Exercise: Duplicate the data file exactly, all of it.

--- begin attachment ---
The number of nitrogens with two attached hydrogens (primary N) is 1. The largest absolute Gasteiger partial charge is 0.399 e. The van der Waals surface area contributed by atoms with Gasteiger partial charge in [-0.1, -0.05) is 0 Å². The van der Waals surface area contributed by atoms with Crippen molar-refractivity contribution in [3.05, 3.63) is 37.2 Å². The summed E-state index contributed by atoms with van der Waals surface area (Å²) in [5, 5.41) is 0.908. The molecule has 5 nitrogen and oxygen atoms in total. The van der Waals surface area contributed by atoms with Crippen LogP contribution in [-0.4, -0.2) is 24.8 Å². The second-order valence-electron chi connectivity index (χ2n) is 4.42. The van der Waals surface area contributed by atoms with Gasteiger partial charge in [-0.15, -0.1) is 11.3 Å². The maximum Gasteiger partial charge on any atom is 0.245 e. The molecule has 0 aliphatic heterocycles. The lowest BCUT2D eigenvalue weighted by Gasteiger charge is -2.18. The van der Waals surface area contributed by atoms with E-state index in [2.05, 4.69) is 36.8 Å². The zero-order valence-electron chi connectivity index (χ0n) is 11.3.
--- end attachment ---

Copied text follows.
The number of nitrogens with two attached hydrogens (primary N) is 1. The largest absolute Gasteiger partial charge is 0.399 e. The van der Waals surface area contributed by atoms with Gasteiger partial charge in [-0.1, -0.05) is 0 Å². The van der Waals surface area contributed by atoms with Crippen molar-refractivity contribution in [3.05, 3.63) is 37.2 Å². The summed E-state index contributed by atoms with van der Waals surface area (Å²) in [5, 5.41) is 0.908. The molecule has 5 nitrogen and oxygen atoms in total. The van der Waals surface area contributed by atoms with Crippen LogP contribution in [-0.4, -0.2) is 24.8 Å². The second-order valence-electron chi connectivity index (χ2n) is 4.42. The van der Waals surface area contributed by atoms with Gasteiger partial charge in [-0.15, -0.1) is 11.3 Å². The maximum Gasteiger partial charge on any atom is 0.245 e. The molecule has 0 aliphatic heterocycles. The lowest BCUT2D eigenvalue weighted by Gasteiger charge is -2.18. The van der Waals surface area contributed by atoms with E-state index in [2.05, 4.69) is 36.8 Å². The zero-order valence-electron chi connectivity index (χ0n) is 11.3.